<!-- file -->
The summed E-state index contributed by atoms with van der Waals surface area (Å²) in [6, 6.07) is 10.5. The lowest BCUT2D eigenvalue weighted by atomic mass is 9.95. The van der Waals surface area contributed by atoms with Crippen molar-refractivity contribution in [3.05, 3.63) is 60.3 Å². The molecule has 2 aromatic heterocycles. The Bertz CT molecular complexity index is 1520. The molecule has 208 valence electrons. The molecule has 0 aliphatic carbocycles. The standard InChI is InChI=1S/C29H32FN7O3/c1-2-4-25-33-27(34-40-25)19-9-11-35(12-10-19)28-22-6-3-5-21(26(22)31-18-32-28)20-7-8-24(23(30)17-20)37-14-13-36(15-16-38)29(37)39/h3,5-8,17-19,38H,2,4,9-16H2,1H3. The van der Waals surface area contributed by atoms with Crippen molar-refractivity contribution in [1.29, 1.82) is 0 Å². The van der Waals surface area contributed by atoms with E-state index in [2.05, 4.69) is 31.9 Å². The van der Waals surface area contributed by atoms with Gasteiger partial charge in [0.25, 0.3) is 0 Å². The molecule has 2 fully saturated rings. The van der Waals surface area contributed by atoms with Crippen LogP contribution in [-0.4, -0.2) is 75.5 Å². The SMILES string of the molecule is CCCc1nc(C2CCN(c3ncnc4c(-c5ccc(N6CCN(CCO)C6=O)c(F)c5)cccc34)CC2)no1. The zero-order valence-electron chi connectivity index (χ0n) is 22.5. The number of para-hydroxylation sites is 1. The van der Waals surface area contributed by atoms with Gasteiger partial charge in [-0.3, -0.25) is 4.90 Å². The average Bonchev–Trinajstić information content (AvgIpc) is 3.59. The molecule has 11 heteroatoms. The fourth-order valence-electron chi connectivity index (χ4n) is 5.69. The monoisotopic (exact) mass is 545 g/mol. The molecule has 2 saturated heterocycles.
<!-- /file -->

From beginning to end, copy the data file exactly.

The summed E-state index contributed by atoms with van der Waals surface area (Å²) in [6, 6.07) is 10.5. The lowest BCUT2D eigenvalue weighted by atomic mass is 9.95. The van der Waals surface area contributed by atoms with Crippen molar-refractivity contribution in [3.05, 3.63) is 60.3 Å². The molecule has 2 aromatic heterocycles. The Bertz CT molecular complexity index is 1520. The molecule has 208 valence electrons. The molecule has 0 aliphatic carbocycles. The standard InChI is InChI=1S/C29H32FN7O3/c1-2-4-25-33-27(34-40-25)19-9-11-35(12-10-19)28-22-6-3-5-21(26(22)31-18-32-28)20-7-8-24(23(30)17-20)37-14-13-36(15-16-38)29(37)39/h3,5-8,17-19,38H,2,4,9-16H2,1H3. The van der Waals surface area contributed by atoms with Crippen molar-refractivity contribution in [1.29, 1.82) is 0 Å². The van der Waals surface area contributed by atoms with E-state index in [2.05, 4.69) is 31.9 Å². The van der Waals surface area contributed by atoms with Gasteiger partial charge in [0.25, 0.3) is 0 Å². The molecule has 2 fully saturated rings. The van der Waals surface area contributed by atoms with Crippen LogP contribution in [-0.4, -0.2) is 75.5 Å². The SMILES string of the molecule is CCCc1nc(C2CCN(c3ncnc4c(-c5ccc(N6CCN(CCO)C6=O)c(F)c5)cccc34)CC2)no1. The zero-order valence-electron chi connectivity index (χ0n) is 22.5. The number of para-hydroxylation sites is 1. The van der Waals surface area contributed by atoms with Gasteiger partial charge in [-0.3, -0.25) is 4.90 Å². The average Bonchev–Trinajstić information content (AvgIpc) is 3.59. The molecule has 11 heteroatoms. The fourth-order valence-electron chi connectivity index (χ4n) is 5.69. The monoisotopic (exact) mass is 545 g/mol. The molecule has 2 saturated heterocycles.